Referring to FIG. 3, axle 49 extends through end support plates 51 and 51a and is bearingly supported by means of ball bearing 60 which is within bracket assembly 61. Bracket assembly 61 is clamped into position around support arm 47b. It is the hub portion of the reel, that area between bracket assembly 61 and plate 51 which is primarily susceptible to becoming entangled with weeds and other plants as the combine and reel work their way across the field while harvesting soybeans or a similar crop. The opposite end of reel 50 (see FIG. 4) is arranged with respect to end support plates 52 and 52a and support arm 47a in much the same manner as described for the opposite side of the reel. Similarly, weeds and other plants have a tendency to become entangled between bracket assembly 61 and plate 52. Further, there is also the possibility of weeds and other plants becoming entangled between the two end support plates at each end of reel 50. The difference between the two ends of reel 50 is that at one end reel 50 is driven by means of a sprocket 62 which is attached to end 63 of axle 49 and which is coupled to the drive power from combine 48 by means of roller chain 64. This sprocket and chain drive arrangement on end 63 also presents another possible problem area for weed and plant entanglement and consequently, a second deflector plate 65 is attached to the outwardly facing surface of panel 66 in order to shield the chain and sprocket arrangement (see FIG. 6). Plate 65 is a metal member formed with a 135 degree bend and extends outwardly and rearwardly from panel 66. Panel 66 is virtually identical to panel 21 except for those obvious differences required between left side and right side parts, and consequently, weed shield 67 is virtually identical to weed shield 20 except for the presence of deflector plate 65.

Deflector plate 65 (see FIG. 8), although similar in many respects to plates 22, differs in two primary ways. First, plate 65 is tapered inwardly from top edge 71 to bottom edge 72 along rear edge 73 and secondly, plate 65 is notched so as to provide clearance for bar 23 which must extend from one side of plate 65 to the other side. Various geometries are possible for plate 65 so long as the angle of bend 74 and the overall plate size are sufficient to shield the sprocket and chain arrangement.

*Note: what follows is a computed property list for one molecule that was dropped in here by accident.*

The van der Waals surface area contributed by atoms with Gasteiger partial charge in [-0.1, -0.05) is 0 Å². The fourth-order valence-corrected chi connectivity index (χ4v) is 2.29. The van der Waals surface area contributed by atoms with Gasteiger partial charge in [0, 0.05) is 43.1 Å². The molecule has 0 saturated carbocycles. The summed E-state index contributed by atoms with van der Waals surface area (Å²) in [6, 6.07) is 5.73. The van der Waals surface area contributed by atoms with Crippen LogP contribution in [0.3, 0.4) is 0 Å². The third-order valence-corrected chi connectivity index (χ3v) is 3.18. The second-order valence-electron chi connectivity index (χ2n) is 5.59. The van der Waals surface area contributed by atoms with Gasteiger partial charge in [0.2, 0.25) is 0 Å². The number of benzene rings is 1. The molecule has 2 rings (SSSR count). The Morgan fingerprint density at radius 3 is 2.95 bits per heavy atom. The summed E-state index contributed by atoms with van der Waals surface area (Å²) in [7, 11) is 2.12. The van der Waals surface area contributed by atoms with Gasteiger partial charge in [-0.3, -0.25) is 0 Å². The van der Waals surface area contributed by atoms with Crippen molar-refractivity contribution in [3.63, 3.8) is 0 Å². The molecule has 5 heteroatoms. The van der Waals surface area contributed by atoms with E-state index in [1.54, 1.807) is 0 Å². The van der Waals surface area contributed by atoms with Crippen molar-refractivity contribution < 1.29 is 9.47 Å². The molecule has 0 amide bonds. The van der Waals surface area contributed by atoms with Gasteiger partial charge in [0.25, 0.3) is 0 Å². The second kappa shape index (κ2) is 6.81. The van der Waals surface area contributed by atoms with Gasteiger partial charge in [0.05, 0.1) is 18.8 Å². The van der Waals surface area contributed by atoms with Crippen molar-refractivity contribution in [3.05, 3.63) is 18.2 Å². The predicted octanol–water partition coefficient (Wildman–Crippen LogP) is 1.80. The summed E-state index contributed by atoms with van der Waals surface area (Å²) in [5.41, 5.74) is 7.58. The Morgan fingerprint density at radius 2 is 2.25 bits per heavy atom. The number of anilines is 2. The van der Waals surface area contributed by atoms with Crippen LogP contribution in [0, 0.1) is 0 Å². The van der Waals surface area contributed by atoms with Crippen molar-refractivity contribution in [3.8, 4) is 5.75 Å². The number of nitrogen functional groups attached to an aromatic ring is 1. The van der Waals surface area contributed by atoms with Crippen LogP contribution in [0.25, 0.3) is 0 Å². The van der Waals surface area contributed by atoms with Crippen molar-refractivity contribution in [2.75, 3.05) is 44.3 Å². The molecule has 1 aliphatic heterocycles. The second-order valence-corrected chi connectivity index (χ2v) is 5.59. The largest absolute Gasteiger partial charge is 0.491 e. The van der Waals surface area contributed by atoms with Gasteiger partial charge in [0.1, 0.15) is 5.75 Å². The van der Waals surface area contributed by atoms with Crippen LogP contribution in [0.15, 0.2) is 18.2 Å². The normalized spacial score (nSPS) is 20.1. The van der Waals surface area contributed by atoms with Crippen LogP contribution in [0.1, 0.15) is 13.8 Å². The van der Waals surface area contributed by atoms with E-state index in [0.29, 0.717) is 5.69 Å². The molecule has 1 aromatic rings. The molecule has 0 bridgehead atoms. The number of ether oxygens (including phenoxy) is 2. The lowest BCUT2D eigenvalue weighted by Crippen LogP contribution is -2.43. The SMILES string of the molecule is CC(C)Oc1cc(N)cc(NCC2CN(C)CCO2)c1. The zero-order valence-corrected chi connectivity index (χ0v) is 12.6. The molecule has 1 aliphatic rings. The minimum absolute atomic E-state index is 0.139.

Referring to FIGS. 5, 6 and 7, weed shields 20 and 67 are illustrated attached to combine arms 47b and 47a, respectively, and each shield is positioned between its corresponding arm and the corresponding hub portion at each end of reel 50. The following description will refer only to shield 20, but it is to be understood that a similar description applies to shield 67 and the same reference numerals will be used for identical parts.

Reel support arm 47b has a generally square, longitudinally extending cavity 68 extending from end 69 through arm 47b for at least three feet. Support bar 23 is suitably sized so as to fit snugly within cavity 68 yet remain slidable therewith. Consequently, shield 20 may be slid into proper position automatically by inserting bar 23 into cavity 68 and pushing panel 21 toward combine 48. Once shield 20 is properly oriented relative to reel 50, bar 23 and arm 47b may be rigidly bolted together and clamping brace 24 may be tightened into position. Panel 21 should protrude forward of the forwardmost portion of reel 50 by approximately three and one-half feet in order to provide a sufficient leading edge for the dividing of weeds and plants. Panel 21 actually acts as the initial deflector by directing plants and weeds either inwardly into reel 50 or outwardly to beyond the ends of the reel. Those weeds and plants which happen to be included between panels 21 and 66 as the combine moves forward, and which are close to the inwardly facing surfaces of these two panels will strike deflector plates 22 and will be deflected inwardly due to the 45 angle of the plates thereby funneling those weeds and plants into reel 50. This inward deflection is sufficient to prevent those weeds and plants from reaching the hub portions on each end of reel 50 and thereby prevents entanglement. Important to the prevention of weed entanglement is the fact that the outer edge 32 of each of the two deflector plates is positioned quite closely to the forwardmost leading edge of reel 50 so that weeds and plants which are inwardly deflected by plates 22 are caught by the reel fingers 70 and not allowed to spring back and entangle around the axle of the hub portion after these weeds and plants pass by outer edges 32. Also important to the prevention of entanglement is the fact that panels 21 and 66 have sufficient height and length to cover a majority of the area of the ends of reel 50. This means that particularly tall weeds and plants growing in an inclined or bent position will not protrude into the hub portions of the reel from the sides as the combine passes. It is important that the two deflector plates 22 extend inwardly to a sufficient degree so as to completely cover the susceptible hub portion on each end of reel 50. A suitable distance between edge 32 and inwardly facing surface 28 is approximately one foot although slightly larger distances or slightly smaller distances may be acceptable depending upon the particular style of reel and combine and the crop being harvested. Also, it is possible to alter the depth of inward projection of these deflector plates by altering the included angle between the deflector plate and the panel.